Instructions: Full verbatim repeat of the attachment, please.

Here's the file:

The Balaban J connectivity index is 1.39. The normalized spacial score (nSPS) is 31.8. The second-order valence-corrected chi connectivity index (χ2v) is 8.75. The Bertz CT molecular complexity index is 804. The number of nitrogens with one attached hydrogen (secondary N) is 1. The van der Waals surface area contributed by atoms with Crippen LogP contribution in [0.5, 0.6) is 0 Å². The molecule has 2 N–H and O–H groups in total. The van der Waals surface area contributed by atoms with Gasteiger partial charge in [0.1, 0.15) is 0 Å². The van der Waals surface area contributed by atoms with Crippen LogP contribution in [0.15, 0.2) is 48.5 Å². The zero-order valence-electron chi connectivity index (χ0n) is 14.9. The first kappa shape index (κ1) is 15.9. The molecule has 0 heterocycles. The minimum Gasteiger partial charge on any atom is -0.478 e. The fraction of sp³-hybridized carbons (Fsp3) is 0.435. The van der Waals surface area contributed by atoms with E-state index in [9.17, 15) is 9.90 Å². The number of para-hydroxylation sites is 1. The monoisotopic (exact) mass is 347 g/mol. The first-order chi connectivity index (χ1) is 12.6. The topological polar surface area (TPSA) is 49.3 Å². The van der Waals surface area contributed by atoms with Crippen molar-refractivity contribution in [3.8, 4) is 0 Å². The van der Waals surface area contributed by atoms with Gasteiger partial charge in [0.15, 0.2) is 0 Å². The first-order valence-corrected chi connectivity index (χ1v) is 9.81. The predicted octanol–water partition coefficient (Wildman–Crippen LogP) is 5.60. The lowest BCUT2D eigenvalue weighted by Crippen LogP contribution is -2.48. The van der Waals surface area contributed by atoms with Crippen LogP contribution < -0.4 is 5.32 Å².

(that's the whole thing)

The Balaban J connectivity index is 1.39. The normalized spacial score (nSPS) is 31.8. The second-order valence-corrected chi connectivity index (χ2v) is 8.75. The Bertz CT molecular complexity index is 804. The number of nitrogens with one attached hydrogen (secondary N) is 1. The van der Waals surface area contributed by atoms with Crippen LogP contribution in [0.5, 0.6) is 0 Å². The molecule has 2 N–H and O–H groups in total. The van der Waals surface area contributed by atoms with Gasteiger partial charge in [0.1, 0.15) is 0 Å². The van der Waals surface area contributed by atoms with Crippen LogP contribution in [0.15, 0.2) is 48.5 Å². The zero-order valence-electron chi connectivity index (χ0n) is 14.9. The first kappa shape index (κ1) is 15.9. The molecule has 0 heterocycles. The minimum Gasteiger partial charge on any atom is -0.478 e. The fraction of sp³-hybridized carbons (Fsp3) is 0.435. The van der Waals surface area contributed by atoms with E-state index in [9.17, 15) is 9.90 Å². The number of para-hydroxylation sites is 1. The monoisotopic (exact) mass is 347 g/mol. The first-order chi connectivity index (χ1) is 12.6. The topological polar surface area (TPSA) is 49.3 Å². The van der Waals surface area contributed by atoms with Crippen molar-refractivity contribution in [3.8, 4) is 0 Å². The van der Waals surface area contributed by atoms with Gasteiger partial charge in [0.15, 0.2) is 0 Å². The first-order valence-corrected chi connectivity index (χ1v) is 9.81. The predicted octanol–water partition coefficient (Wildman–Crippen LogP) is 5.60. The lowest BCUT2D eigenvalue weighted by Crippen LogP contribution is -2.48. The van der Waals surface area contributed by atoms with Crippen LogP contribution < -0.4 is 5.32 Å².